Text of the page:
Talk:LVM

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Revision as of 08:45, 10 April 2019 by Jamespharvey20 (talk | contribs) (→‎lvmetad and linux 5: Add note about merely disabling lvmetad to cause boot failures)
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systemd services

lvm2 has lvm2-lvmetad.service, lvm2-monitor.service, and lvm2-pvscan@.service. Those should probably be listed with explanations of what they do, and what effects there are from having or not having them running. The wiki does mention lvmetad in the context of its conf file, but not as a systemd service to consider enabling. (Could also mention use_lvmetad = 0 in conf if you don't want it.) Jamespharvey20 (talk) 21:38, 28 July 2015 (UTC)

Yes, yes, YES! A million times YES. I've just spent hours figuring out why my system would hang for 90 seconds on reboot/shutdown. I had a setup with LVM on LUKS where a number of moving parts could be causing it (and were causing it for other people at one point or another) until I figured out... heh... let's leave LUKS out of the picture since it seems to be the culprit and things were working fine. Until I decided to create snapshots of my LVM volumes today before performing a system update and... TADA! It started hanging on reboot/shutdown again. Again, I had a million moving parts that could have been causing it (it's a fresh system that I'm still setting up) and it turns out all I needed was to enable lvm2-monitor... sadly I didn't scroll all the way to the bottom of this wiki page to figure out this could be a problem. I definitely vote to make this a more prominent topic... I don't know if this only affects me but it might be unsuspectingly affecting more people and both degrading their perception of their Arch install as well as getting some data loss. Tiago (talk) 19:10, 1 May 2017 (UTC)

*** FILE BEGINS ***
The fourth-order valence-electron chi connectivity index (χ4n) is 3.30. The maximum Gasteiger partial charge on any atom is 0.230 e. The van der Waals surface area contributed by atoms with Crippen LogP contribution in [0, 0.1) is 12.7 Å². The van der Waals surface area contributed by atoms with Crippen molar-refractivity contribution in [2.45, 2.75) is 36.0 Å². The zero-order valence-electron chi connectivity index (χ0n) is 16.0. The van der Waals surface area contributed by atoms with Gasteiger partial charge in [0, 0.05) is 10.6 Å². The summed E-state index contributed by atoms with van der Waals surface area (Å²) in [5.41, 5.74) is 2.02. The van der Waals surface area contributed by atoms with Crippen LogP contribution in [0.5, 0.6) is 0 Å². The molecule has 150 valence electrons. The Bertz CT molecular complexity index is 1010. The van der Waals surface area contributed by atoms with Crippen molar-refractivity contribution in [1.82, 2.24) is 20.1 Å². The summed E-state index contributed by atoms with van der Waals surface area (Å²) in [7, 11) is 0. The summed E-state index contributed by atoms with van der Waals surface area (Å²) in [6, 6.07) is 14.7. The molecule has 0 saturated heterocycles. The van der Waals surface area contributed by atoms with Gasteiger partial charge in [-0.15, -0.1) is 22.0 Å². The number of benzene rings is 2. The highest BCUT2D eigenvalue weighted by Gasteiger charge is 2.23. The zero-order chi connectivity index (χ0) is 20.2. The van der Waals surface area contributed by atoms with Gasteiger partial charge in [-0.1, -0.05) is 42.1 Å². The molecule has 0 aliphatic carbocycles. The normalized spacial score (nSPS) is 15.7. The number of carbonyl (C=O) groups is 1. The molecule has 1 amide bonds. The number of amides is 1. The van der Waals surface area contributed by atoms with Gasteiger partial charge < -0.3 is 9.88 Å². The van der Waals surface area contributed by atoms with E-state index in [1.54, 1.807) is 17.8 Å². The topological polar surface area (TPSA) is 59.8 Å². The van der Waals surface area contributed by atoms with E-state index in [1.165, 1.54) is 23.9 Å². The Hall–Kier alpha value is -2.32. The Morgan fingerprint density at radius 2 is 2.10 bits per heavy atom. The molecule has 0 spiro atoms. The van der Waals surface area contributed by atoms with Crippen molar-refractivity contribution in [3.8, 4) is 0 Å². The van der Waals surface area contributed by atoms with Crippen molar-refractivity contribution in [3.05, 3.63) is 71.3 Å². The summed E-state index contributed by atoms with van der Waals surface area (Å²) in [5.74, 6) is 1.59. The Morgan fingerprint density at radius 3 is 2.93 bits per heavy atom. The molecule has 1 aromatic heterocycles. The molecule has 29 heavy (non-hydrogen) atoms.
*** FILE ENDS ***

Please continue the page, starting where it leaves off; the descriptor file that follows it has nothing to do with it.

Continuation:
As you discovered, the issue is already documented in the Troubleshooting section - LVM#Delay on shutdown. There's no point in making it more prominent, since manually enabling lvm2-monitor.service should not be the standard practice, it should be enabled by default in lvm2. Vote on FS#50420 and hope the devs will fix it. (Or contact them directly.) -- nl6720 (talk) 07:04, 2 May 2017 (UTC)
Good point, it didn't occur to me that lvm2-monitor.service should be on by default, but reading that bug report makes me really scared that unsuspecting LVM users out there are running their LVM systems without the monitor enabled... Let's just hope the bug gets fixed soon and nobody gets hurt in the process (I upvoted the bug report). --Tiago (talk) 19:57, 2 May 2017 (UTC)

Move physical extents

Ok, I'm confused. This section mentions 92468, 92467 and 92466 PEs. There may be more than one off-by-one error going on here.

Which of these is correct? Ataraxy (talk) 10:35, 28 October 2016 (UTC)Ataraxy

I fixed that: https://wiki.archlinux.org/index.php?title=LVM&diff=prev&oldid=557356. = is html for =. The html entity was replaced afterward by an editor. As an aside: how could I wrote that link in a wiki ([[link to diff]]) manner? Regid (talk) 01:59, 27 November 2018 (UTC)
Diffs can be linked with Special:Diff, e.g. Special:Diff/557356. See mw:Help:Diff. -- nl6720 (talk) 13:34, 27 November 2018 (UTC)

Logical volume types